JERUSALEM (Reuters) – Israel has begun to draw up maps of land in the occupied West Bank that will be annexed in accordance with U.S. President Donald Trump’s proposed peace plan, Prime Minister Benjamin Netanyahu said on Saturday.
FILE PHOTO: U.S. President Donald Trump puts his hands on Israel’s Prime Minister Benjamin Netanyahu’s shoulders as they deliver joint remarks on a Middle East peace plan proposal in the East Room of the White House in Washington, U.S., January 28, 2020. REUTERS/Joshua Roberts
“We are already at the height of the process of mapping the area that, according to the Trump plan, will become part of the state of Israel. It won’t take too long,” Netanyahu said at an election campaign rally in the Maale Adumim settlement.
Netanyahu said the area would include all Israeli settlements and the Jordan Valley – territory Israel has kept under military occupation since its capture in the 1967 Middle East war but which Palestinians want in a future state.
“The only map that can be accepted as the map of Palestine is the map of the Palestinian state on the 1967 borders with Jerusalem as its capital,” said Nabil Abu Rdainah, spokesman for Palestinian President Mahmoud Abbas.
Prospects for annexations, which have already been widely condemned, are unclear.
Israel will hold a national election on March 2 and Netanyahu, who is facing criminal corruption charges, is hoping to win a fifth term in office. He presently heads a caretaker government, whose legal authority to annex territory is still undecided by judicial authorities.
Settlers make up part of Netanyahu’s right-wing voter base and many members of his coalition cabinet view the West Bank as the biblical heartland of the Jewish people.
Most countries consider Israeli settlements on land captured in war to be a violation of international law. Trump has changed U.S. policy to withdraw such objections.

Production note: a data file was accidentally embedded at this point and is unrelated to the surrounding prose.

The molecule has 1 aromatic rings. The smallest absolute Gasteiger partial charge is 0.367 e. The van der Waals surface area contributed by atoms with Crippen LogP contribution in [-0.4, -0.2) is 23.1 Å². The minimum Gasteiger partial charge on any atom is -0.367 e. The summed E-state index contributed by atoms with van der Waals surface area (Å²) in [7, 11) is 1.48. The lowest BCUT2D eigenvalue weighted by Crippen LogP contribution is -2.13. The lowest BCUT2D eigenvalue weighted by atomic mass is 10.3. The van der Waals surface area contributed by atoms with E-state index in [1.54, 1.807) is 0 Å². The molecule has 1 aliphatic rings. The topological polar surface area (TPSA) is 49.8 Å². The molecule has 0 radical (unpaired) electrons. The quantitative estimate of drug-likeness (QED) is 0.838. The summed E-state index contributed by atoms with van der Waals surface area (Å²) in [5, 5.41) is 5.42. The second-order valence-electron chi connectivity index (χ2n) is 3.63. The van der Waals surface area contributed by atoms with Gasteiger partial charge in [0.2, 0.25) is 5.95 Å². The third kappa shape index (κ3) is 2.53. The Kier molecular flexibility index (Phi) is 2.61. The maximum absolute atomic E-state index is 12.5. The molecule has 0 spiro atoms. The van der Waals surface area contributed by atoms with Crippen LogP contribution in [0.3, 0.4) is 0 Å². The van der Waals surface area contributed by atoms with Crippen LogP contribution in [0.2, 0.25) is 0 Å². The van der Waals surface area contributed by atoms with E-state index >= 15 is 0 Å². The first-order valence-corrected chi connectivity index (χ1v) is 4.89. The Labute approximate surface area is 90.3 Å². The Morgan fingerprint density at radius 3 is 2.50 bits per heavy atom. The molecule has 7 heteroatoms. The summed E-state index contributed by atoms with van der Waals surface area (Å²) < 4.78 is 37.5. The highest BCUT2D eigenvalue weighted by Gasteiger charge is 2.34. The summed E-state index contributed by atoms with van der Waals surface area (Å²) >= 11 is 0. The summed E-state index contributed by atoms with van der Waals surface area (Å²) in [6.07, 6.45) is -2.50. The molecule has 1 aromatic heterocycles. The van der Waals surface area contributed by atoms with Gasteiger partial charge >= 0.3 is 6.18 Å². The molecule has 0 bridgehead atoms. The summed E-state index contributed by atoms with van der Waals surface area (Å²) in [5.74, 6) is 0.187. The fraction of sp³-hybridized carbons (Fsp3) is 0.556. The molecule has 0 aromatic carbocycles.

Palestinians say the settlements make a future state non-viable. Israel cites security needs as well as biblical and historical ties to the land on which they are built.
Trump’s plan envisages a two-state solution with Israel and a future Palestinian state living alongside each other, but it includes strict conditions that Palestinians reject.
The blueprint gives Israel much of what it has long sought, including U.S. recognition of settlements and Israeli sovereignty over the Jordan Valley.
A redrawn, demilitarized Palestinian state would be subject to Israeli control over its security, and would receive tracts of desert in return for arable land settled by Israelis.
Right after Trump presented the plan on Jan. 28, Netanyahu said his government would begin extending Israeli sovereignty to the settlements and the Jordan Valley within days.
But Washington then appeared to put the breaks on that and Netanyahu has since faced pressure from settler leaders to annex territory despite any U.S. objections.
Additional reporting by Ali Sawafta in Ramallah; Writing by Maayan Lubell; Editing by David Clarke